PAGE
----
The Trail of Tears National Historic Trail was established in 1987. At that time, it did not include the state of Georgia nor parts of North Carolina. A bill was passed in 2009 that included a revision to the act concerning the Trail of Tears. It was the Omnibus Public Land Management Act H.R. 146. This act added Georgia and North Carolina to the trail and is administered by the National Park Service with the cooperation of federal, state, and local agencies; the Cherokee Nation and the Eastern Band of Cherokee Indians; special interest groups; and private landowners.
Under the provisions of the National Trails System Act, trail sites and segments on non-federal land become part of the national historic trail only if the owner asks that their property be certified by the National Park Service.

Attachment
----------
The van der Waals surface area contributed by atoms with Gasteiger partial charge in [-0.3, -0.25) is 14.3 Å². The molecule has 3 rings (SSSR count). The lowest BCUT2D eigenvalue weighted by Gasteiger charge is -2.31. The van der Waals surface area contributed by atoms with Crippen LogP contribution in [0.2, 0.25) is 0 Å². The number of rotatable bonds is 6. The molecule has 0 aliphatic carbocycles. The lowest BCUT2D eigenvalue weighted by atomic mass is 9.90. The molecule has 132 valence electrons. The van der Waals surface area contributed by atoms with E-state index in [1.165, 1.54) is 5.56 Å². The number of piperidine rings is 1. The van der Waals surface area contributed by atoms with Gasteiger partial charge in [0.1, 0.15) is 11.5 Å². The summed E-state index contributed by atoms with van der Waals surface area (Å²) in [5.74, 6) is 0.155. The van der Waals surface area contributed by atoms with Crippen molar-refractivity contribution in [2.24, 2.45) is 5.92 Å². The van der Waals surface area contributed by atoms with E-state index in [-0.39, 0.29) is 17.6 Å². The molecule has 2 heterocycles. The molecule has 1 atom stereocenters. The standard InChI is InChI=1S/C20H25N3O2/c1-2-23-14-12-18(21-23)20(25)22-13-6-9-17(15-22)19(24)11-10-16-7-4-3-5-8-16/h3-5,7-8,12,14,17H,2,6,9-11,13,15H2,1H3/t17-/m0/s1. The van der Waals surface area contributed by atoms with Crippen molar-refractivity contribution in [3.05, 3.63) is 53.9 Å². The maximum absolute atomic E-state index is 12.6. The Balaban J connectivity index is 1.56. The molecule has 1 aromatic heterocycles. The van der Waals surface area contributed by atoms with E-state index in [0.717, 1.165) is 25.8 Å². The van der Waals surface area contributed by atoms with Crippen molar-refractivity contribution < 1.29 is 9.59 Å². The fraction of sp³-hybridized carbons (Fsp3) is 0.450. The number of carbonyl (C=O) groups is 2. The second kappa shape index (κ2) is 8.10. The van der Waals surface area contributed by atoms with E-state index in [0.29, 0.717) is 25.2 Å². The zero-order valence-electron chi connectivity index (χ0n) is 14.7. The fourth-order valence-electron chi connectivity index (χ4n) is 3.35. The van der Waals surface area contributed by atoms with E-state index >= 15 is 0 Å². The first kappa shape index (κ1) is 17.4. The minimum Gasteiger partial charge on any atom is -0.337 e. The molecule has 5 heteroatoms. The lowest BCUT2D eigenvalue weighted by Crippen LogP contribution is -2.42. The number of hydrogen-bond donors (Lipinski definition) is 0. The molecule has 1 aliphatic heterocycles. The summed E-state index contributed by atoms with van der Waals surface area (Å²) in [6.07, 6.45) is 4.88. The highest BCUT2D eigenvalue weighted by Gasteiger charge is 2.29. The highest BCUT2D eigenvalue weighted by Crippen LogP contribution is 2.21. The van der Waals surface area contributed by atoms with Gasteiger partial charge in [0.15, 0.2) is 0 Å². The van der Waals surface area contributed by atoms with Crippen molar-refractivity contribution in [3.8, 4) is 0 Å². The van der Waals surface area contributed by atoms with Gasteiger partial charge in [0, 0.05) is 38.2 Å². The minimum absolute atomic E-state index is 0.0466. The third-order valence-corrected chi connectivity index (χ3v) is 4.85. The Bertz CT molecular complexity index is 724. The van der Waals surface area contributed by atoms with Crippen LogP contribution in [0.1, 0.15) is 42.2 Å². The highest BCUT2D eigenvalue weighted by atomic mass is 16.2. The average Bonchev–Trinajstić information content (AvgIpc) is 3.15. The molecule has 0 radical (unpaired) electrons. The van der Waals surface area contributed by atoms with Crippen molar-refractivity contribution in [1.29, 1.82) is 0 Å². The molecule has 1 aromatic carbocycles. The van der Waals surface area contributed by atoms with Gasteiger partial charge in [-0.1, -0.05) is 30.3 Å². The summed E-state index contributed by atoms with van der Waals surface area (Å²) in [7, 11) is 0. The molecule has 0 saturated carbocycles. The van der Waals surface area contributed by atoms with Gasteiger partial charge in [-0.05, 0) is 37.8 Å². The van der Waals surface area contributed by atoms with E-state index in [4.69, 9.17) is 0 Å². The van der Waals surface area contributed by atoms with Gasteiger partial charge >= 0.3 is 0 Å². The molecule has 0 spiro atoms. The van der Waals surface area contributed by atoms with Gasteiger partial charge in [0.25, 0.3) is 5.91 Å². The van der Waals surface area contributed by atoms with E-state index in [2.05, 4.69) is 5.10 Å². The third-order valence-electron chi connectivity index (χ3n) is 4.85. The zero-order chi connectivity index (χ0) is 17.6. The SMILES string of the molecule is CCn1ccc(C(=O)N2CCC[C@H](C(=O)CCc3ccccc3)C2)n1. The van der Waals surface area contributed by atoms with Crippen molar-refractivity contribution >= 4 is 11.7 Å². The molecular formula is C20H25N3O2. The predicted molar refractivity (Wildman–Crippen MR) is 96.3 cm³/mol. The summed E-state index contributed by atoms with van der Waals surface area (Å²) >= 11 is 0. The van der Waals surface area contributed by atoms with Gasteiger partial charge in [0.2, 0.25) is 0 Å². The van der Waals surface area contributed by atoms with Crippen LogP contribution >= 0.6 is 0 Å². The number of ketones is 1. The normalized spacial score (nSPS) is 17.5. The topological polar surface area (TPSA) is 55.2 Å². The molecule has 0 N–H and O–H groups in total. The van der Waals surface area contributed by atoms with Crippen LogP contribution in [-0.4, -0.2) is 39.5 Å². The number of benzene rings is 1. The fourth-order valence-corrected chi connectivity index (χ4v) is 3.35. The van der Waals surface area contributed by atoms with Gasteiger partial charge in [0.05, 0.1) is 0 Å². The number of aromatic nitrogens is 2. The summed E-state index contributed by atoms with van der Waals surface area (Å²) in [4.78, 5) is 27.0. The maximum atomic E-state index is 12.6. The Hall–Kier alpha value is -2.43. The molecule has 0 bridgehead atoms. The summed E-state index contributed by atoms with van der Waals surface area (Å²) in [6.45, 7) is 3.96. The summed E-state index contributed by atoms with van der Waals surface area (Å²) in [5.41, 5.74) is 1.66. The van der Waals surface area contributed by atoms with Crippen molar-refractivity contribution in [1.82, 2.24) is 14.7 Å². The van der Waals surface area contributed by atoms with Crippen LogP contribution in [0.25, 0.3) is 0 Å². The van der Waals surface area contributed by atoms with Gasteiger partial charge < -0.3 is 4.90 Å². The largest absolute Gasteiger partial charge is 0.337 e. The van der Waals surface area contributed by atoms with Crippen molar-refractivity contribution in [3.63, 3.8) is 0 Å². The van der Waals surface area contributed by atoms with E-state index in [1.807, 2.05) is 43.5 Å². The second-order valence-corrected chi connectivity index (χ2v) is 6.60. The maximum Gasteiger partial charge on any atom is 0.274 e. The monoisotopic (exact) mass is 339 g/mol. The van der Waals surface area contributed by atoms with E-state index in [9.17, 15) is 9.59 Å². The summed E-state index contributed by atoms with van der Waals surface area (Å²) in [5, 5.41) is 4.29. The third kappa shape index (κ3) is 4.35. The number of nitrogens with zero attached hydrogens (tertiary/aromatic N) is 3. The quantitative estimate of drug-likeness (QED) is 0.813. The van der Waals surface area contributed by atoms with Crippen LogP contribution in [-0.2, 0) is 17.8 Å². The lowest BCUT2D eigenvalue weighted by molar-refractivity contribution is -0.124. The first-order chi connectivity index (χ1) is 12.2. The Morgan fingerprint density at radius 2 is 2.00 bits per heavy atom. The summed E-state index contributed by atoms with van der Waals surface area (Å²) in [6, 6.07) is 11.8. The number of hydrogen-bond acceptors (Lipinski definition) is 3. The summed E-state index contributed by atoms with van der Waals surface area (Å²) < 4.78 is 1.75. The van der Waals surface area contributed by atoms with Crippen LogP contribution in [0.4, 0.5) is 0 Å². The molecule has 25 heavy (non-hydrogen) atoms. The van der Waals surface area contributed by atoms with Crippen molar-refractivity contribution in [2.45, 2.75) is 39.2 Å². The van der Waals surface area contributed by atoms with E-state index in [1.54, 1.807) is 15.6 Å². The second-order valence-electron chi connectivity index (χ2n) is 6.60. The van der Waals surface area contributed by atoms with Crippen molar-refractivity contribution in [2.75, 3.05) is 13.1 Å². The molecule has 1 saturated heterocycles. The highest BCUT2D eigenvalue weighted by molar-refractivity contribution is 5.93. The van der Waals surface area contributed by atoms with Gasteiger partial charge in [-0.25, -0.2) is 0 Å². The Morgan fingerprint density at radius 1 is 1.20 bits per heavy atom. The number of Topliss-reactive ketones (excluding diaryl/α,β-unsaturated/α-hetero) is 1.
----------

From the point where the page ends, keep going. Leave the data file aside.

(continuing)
Certification is accomplished by a simple written agreement between the owner/manager and the National Trails System Office - Santa Fe in which both agree to cooperate to protect trail resources and to make the trail site or segment available for some degree of public use. Certification agreements are completely voluntary. Certified sites may display the official Trail of Tears National Historic Trail logo and are eligible for financial assistance and technical assistance from the National Park Service for resource management and protection, visitor use development, and interpretation.
To date nine sites have been certified in Georgia